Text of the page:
March Issue 2010
Live from the Battlefield
For many years now I have been covering the Maoist insurgency in Nepal. In the latter period of the insurgency, I spent most of my time in Rolpa. I visited this mountainous district in western Nepal many times since 2002 as it was the stronghold of the Communist Party of Nepal (Maoist). After the Maoists launched the anti-government armed struggle, called the People’s War, on February 13, 1996, they made Rolpa and its neighbouring districts their base. Much of the Maoists’ military training and planning was done in Rolpa.
When I first visited the rebels’ ‘capital’ Thabang, situated in north-eastern Rolpa, as the first non-Maoist journalist in March 2003, I was deeply impressed by what I saw there. Villagers of all ages shouted “Lal Salaam” (Red Greeting), raising their right hand, when they met others. The village was bustling with activity; groups of combatants of the People’s Liberation Army (PLA) were doing daily exercises in the courtyards and cultural groups were practicing their revolutionary songs in the houses. Guerrillas in combat dresses, carrying machine-guns and rocket-launchers, were openly walking in the lanes. In the front yards, women guerrillas were cooking beef curry which Hindus, making up nearly 80% of Nepal’s population, are prohibited from eating. Here and there, there were a lot of scenes of ‘collective lives’ that I had never seen before.
During my first visit to Thabang, I contracted high fever after drinking river water and had to rest in bed for five days at the house of a local school teacher. Neither the Maoists nor the locals trusted me as they seldom had outsiders in this secure place. I was too sick to get up and just lay down alone for several days without getting any help from the Maoists.
During the six months from October 2005 to March 2006, before the historical April uprising against the monarchy started, I visited Rolpa frequently to see the Maoist leaders and observe their activities. As soon as I received information or messages from Maoists, I rushed west to Rolpa. I had a sense that Nepal’s history was rapidly changing and that I should not miss the chance to witness it. In those days I believed that the source of change was in Rolpa.
After then king Gyanendra took power by deploying the Royal Nepalese Army on February 1, 2005, the political scene in Nepal dramatically changed. The top leaders of the main political parties and the Maoists met in New Delhi in November 2005 and reached an agreement to fight together to end the autocratic rule of the king and to hold elections to the Constituent Assembly. This move was the start of the process that ended the 240-year-old monarchy in Nepal and led to the establishment of a republic. One month after the New Delhi agreement, the Maoists launched a massive campaign in their base area to spread their new political and military strategies to the general public. Central level leaders, in a rare public appearance, addressed the masses, declaring that they would now target the capital Kathmandu where the king lived, by concentrating the PLA in that area.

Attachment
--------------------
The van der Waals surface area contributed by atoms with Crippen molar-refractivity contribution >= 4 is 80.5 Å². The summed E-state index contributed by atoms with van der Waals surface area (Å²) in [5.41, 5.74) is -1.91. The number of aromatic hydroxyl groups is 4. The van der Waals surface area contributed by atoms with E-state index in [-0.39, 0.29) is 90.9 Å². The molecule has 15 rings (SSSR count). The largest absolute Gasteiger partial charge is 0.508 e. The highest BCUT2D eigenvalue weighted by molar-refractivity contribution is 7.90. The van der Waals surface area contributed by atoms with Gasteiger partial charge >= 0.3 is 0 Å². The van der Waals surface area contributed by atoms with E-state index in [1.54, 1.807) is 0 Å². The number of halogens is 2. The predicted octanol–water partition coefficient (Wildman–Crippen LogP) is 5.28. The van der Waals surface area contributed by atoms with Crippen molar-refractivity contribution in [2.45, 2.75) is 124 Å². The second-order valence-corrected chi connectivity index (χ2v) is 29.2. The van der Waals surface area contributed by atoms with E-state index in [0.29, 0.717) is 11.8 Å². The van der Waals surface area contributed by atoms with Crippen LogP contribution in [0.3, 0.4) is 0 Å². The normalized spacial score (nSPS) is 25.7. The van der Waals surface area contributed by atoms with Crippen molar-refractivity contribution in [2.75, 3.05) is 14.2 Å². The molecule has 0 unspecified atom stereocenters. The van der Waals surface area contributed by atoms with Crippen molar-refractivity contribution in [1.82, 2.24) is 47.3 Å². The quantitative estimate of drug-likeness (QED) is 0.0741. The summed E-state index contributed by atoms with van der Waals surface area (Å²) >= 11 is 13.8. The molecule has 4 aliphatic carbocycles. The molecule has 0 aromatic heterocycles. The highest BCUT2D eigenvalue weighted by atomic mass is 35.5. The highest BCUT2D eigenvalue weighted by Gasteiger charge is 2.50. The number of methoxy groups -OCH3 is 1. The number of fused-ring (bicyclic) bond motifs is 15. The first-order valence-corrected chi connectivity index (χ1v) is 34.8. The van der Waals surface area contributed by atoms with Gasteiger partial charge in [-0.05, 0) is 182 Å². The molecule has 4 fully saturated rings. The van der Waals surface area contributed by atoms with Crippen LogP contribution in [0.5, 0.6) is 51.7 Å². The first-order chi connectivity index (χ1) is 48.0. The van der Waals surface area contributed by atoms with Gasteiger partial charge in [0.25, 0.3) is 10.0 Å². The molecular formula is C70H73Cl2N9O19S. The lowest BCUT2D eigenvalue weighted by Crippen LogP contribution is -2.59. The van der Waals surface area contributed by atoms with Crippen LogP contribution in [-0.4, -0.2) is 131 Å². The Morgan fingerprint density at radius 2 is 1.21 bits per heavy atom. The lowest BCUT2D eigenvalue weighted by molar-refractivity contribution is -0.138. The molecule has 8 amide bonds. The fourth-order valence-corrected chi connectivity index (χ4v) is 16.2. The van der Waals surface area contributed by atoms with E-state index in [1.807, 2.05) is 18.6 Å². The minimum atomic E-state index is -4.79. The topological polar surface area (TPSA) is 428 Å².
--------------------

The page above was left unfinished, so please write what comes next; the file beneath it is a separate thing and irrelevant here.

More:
During this time, I travelled around Rolpa and Rukum along with a large force of the PLA, which provided security to its leaders. After completing their campaign in their base area, they went eastwards towards the capital to participate in a four-month-long tour called ‘Gandak Campaign,’ which became the most intensive military campaign in the Maoist’s 10-year-long insurgency. Two months after that, I was again in Rolpa on a different mission: to meet Nanda Kishor Pun aka ‘Pasang,’ then one of four deputy commanders of the PLA and now the Maoist army chief. Till then no outsider had seen him. Pasang, who was originally from Rolpa, was one of the key military strategists and commanded most of the major military raids in western Nepal.
Pasang was a kind of a legend in Rolpa. I heard a lot of stories about him but no one in the media had covered him. I requested a member of the Maoists, who was then in India, to arrange a meeting with Pasang. After the interview was confirmed I left for Rolpa to see Pasang. This happened only a couple of days before the Maoists were going to start an indefinite nationwide general strike so I didn’t know how many days I would be able to stay there.
As usual, I went to Rolpa alone. I prefer to travel there alone so that I can communicate more with the locals and the Maoists. I had to wait for nearly 10 days in Thabang till the arrangements were made. I was then taken to a Maoist post in Khureli, situated in the deepest mountains of northern Rolpa. In a dark and small room I interviewed Pasang for more than five hours. I had so many things to ask him, especially regarding the various major military actions of the Maoists. In the end I questioned him about the Maoist’s latest military strategy and about his prediction of future events. Pasang said, “We have already overthrown most of the feudals. Now, only one big feudal remains in the capital. That is the king. The root of this tree is very weak. A gust of wind could cause this tree to fall down. We are, in fact, preparing for a gust of wind.”
Ten days after I met Pasang, a ‘gust of wind’ blew not only in Kathmandu but also across the country. The nationwide national strike, called by seven political parties with the support of the Maoists, started on April 6, 2006, and continued for 19 days. Millions of people came out in the streets and shouted slogans against the monarchy. While walking around a ring-road with demonstrators, I always remembered Pasang’s words. I believe that even Pasang was not expecting a gust of wind to blow so soon and so strongly.